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Glenn Llopis Contributor
Advertisers Must Pay Attention to Hispanic Consumers as Rising Trendsetters in 2013
U.S. Hispanics are not valued enough by America’s corporations, government and mainstream media. In particular, brand marketers do not take Hispanic consumers seriously enough, especially their buying power or trend setting influence. Although the proportion of U.S. Hispanics is scaling upwards rapidly, corporations and advertisers continue to underestimate the importance of Hispanics as an economic and business development engine.
To see an example of the economic impact Latinos can have, one need look no further than their local grocery store aisle, where tortillas, taco kits and salsa outperform hamburgers, hot dog buns and ketchup sales, according to Reportlinker.com’s new market research report, Hispanic Foods and Beverages in the U.S.
But this is just the tip of the iceberg. According to a recent blog in AdAge by Tony D’Andrea: “In the wake of Barack Obama‘s re-election by a wide multicultural coalition, evidence is growing that Latino influence on mainstream society is growing far beyond the consumption of tacos and salsa music. This has important consequences for marketing by multicultural and general-market professionals alike.”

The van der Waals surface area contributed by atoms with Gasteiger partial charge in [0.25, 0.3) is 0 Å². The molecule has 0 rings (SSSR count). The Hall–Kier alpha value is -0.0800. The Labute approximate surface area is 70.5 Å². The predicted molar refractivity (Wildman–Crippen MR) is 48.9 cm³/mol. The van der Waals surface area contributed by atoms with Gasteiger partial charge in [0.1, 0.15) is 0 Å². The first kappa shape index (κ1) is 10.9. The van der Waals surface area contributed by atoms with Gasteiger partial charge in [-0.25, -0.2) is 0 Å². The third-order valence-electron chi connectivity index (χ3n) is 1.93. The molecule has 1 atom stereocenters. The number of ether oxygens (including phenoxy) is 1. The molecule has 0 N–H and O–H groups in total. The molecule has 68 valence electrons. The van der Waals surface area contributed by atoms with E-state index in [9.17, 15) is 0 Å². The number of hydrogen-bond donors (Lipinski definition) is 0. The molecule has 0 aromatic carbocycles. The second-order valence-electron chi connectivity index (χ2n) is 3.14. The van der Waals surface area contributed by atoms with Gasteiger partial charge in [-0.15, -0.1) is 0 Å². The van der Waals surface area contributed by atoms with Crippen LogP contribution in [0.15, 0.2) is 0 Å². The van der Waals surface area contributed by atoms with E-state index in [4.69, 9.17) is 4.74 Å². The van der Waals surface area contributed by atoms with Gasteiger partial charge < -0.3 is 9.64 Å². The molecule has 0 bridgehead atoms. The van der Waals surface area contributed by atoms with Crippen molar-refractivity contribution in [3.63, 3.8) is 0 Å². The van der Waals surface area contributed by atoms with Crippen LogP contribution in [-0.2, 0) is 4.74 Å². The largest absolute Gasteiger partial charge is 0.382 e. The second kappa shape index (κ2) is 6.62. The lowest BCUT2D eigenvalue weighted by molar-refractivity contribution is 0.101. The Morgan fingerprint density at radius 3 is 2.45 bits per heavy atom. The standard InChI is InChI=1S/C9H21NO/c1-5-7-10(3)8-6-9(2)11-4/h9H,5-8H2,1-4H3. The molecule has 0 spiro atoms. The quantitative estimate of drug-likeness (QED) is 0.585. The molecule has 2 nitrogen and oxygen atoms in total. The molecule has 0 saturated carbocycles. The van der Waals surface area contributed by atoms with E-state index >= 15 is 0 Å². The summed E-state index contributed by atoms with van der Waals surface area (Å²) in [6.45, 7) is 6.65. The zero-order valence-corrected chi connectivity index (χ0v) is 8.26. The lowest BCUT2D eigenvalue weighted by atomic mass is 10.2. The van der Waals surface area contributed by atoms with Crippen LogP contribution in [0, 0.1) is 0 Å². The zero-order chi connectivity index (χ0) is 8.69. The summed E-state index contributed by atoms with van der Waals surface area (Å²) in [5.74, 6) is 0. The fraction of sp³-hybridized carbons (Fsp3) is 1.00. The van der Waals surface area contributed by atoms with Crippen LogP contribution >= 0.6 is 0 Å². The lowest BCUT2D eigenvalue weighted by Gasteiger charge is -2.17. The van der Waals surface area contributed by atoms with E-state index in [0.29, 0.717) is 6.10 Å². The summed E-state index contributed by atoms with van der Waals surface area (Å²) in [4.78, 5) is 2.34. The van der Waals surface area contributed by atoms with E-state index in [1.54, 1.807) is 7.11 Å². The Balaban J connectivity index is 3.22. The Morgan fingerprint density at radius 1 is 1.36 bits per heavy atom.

Unfortunately, many of America’s corporations cling to preconceived stereotypes instead of becoming informed about Hispanic culture and how it shapes the identity of Hispanic consumers and their community at-large. This disconnection with U.S. Hispanics makes it difficult for companies to authentically engage with, build trust, and begin to value Hispanics in America as a viable, business model worthy consumer – one that currently represents 16.7% of the United States population with a purchasing power estimated to reach $1.5 trillion by 2015. Furthermore, with a median age of 28 years old, the Latino consumer is nearly 10 years younger than the total market age of 37 years, according to Nielsen. Most importantly, according to the 2010 U.S. Census, by 2015, 1 in 3 newborns will be Latino. Just think of the purchasing power Hispanics will have by 2050, when their percentage of the U.S. population will have nearly doubled to 30%!
Though these numbers speak for themselves, corporations and advertisers have been slow to make the proper investments in a consumer group whose loyalty takes time to earn. To do so, a brand’s approach to Hispanic marketing must be culturally relevant and empower the voices of Hispanic consumers at all times.